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Article 50: the retail and tech response

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Members of the retail industry have responded in the wake of Theresa May’ve move this week to trigger Article 50. Here are some of the main points they made.

Future trade relationships

Helena Dickinson, chief executive of the BRC , said it was important for consumers to continue to enjoy the choice and quality of goods that cross-border tariff-free trade, whether that was achieved by reaching a new trading relationship quickly to having a phased deal.

Looking beyond the EU, she said: “It’s encouraging that the Government recognises that the UK has a role to play as a champion of free and open trade. Our priority is to make sure the terms of our trade relationship with the EU are right before seeking new deals with other countries. Securing a positive new customs arrangement which enables mutually beneficial opportunities for trade with the EU and the rest of the world, will be crucial to ensuring British shoppers aren’t hit with the costs of unwanted import tariffs at a time when the pound is already weakened. Therefore, ensuring a phased implentation that will maintain a free and open trading environment until a new trade deal can be put in place is essential.”


Dickinson also says a focus on skills will be important for the future, given that the retail industry currently relies on 120,000 EU nationals who work in roles from the boardroom to distribution centres and customer service.

“Workers from the European Union are part of the reason that British retailers are often able to deliver affordable and high-quality goods,” she said. “UK’s post-Brexit labour and immigration policy, should therefore be framed to enable domestic firms, including retailers themselves, to access the skills they need. Not only would this help our exporters, but it will help retailers keep prices low for British consumers.”

Andrea Dunlop, acquiring and credit card service chief executive at the Paysafe Group, says focusing on shortages of staff is not helpful.

“Skills shortage scaremongering is not helpful given the massive non-EU talent pool that remains available to us, and the fact the government has already stated it will allow migration where such shortages exist.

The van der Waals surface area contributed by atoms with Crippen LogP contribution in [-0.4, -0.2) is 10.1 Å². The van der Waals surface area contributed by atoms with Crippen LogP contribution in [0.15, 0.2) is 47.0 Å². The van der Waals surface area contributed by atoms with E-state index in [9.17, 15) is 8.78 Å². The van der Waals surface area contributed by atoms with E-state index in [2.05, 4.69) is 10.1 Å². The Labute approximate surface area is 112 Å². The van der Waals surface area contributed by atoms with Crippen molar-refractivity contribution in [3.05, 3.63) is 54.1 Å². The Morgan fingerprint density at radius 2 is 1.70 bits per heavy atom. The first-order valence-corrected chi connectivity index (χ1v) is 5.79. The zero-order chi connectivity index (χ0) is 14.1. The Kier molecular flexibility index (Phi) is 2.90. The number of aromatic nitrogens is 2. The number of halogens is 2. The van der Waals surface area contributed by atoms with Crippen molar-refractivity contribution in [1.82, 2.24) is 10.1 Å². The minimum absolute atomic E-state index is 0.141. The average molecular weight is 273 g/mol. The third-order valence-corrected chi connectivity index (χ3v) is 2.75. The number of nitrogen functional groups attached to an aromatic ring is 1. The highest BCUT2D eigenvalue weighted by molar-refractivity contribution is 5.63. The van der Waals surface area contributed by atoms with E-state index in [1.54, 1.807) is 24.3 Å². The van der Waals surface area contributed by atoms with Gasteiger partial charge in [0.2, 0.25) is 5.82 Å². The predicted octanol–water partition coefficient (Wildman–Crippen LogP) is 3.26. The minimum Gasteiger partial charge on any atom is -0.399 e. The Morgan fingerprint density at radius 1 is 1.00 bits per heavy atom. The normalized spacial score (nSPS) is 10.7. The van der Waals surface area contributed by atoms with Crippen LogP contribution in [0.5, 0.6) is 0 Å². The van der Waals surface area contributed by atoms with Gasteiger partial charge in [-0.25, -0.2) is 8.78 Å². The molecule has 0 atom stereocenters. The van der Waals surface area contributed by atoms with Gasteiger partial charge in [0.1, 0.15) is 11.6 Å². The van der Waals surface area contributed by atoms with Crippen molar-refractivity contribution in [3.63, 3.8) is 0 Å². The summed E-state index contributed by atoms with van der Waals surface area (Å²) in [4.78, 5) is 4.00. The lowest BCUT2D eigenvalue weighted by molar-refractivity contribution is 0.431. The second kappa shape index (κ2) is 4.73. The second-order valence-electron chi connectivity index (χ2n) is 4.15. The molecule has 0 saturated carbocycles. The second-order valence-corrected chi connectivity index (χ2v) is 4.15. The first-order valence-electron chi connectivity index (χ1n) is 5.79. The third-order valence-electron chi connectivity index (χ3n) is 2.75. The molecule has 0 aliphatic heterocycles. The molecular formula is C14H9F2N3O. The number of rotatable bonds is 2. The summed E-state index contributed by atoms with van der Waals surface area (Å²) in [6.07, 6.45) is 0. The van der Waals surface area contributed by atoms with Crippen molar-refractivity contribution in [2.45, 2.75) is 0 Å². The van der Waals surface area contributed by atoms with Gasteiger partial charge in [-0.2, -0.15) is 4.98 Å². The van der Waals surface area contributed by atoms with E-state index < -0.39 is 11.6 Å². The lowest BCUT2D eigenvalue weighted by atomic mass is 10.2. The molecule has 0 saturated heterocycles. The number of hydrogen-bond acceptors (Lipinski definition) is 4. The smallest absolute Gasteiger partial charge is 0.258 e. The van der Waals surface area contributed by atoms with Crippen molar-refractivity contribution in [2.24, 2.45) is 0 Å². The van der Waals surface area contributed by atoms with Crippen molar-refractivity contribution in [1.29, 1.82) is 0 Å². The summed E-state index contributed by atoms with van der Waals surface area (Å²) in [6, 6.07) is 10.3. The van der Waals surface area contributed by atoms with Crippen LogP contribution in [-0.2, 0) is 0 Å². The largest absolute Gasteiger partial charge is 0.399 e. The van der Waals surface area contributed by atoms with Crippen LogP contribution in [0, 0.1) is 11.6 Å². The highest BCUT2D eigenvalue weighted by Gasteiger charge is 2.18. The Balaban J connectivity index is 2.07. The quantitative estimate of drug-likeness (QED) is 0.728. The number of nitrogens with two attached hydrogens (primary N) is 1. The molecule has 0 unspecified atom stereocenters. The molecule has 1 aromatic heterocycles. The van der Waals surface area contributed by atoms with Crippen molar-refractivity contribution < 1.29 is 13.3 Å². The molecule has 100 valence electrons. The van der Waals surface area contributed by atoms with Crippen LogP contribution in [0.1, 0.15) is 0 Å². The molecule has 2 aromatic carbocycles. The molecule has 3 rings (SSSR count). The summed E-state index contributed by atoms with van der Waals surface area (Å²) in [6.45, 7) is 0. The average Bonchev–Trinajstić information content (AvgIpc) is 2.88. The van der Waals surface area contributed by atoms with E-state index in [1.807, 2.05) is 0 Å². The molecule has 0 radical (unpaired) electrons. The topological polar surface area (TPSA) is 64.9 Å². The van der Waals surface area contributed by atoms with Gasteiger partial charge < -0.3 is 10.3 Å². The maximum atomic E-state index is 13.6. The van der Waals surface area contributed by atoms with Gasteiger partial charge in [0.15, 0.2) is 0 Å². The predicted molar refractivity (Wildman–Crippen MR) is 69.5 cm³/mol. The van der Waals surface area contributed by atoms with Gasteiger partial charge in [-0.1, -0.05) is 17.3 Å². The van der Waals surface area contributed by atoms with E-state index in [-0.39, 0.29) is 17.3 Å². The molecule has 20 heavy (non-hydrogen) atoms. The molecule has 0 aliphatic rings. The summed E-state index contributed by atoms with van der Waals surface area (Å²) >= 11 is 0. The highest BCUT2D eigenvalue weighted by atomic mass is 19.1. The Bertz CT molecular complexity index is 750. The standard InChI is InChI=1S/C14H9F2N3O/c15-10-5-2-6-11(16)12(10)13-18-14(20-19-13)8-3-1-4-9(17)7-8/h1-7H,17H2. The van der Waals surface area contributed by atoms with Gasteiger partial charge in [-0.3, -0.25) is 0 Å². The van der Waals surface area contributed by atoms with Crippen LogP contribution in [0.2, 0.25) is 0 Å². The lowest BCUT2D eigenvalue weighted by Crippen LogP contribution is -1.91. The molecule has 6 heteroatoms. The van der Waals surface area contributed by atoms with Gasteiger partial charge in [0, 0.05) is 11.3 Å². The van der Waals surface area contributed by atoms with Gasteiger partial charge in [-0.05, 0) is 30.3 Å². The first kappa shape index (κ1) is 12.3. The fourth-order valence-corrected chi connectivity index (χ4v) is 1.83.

“Energies instead should focus on passporting, which must be addressed early and decisively as part of the UK Government Brexit negotiations. An open market and unrestricted passporting is critical to preserving the value of Fintech to the UK economy.”

Data legislation

Lawrence Jones, chief executive of hosting company UK Fast, says there’s a need for transparency from the government around its plans for the country’s data regulation following Brexit, and to know if the UK will adopt the EU’s General Data Protection Regulation (GDPR) or create its own equivalent legislation.

“The opportunity is arising for the UK to establish itself even further as a leading player in data analytics, data centres and global data processing services,” he said. “We’re in an incredibly strong position as we hold the highest privacy standards. Businesses are built upon confidence – confidence in suppliers, in each other and in the economy. Brexit has already caused a huge amount of uncertainty in the economy, so that last thing we need is confidence to fall in our abilities as tech leaders.

“The government is demonstrating a slightly worrying attitude towards data privacy, with the introduction of the Investigatory Powers Act and their apparent lack of understanding of encryption following the Westminster attacks.

“Strong regulations like GDPR help us to build confidence and to keep data flowing freely, but the opportunity will only be realised if we maintain the same standards and inspire the same level of confidence in potential partners across the globe. We need to ensure the right safeguards are in place once we leave the EU in order to maintain and then strengthen our position.”

Payments technology

Andrea Dunlop of the Paysafe Group is lobbying the Government to make financial and card scheme passporting an early priority of the Brexit negotiations.

She said: “UK Fintech is innovative, nimble and disruptive by its very nature. Now, more than ever, the sector needs to play to these strengths.

“It can’t be denied that Brexit provides opportunities both in terms of global markets opening up and where there are regulatory regimes the UK can fast track into. At Paysafe we’ll obviously be following the Brexit negotiations closely to identify new market prospects and be ready to act as they arise.”

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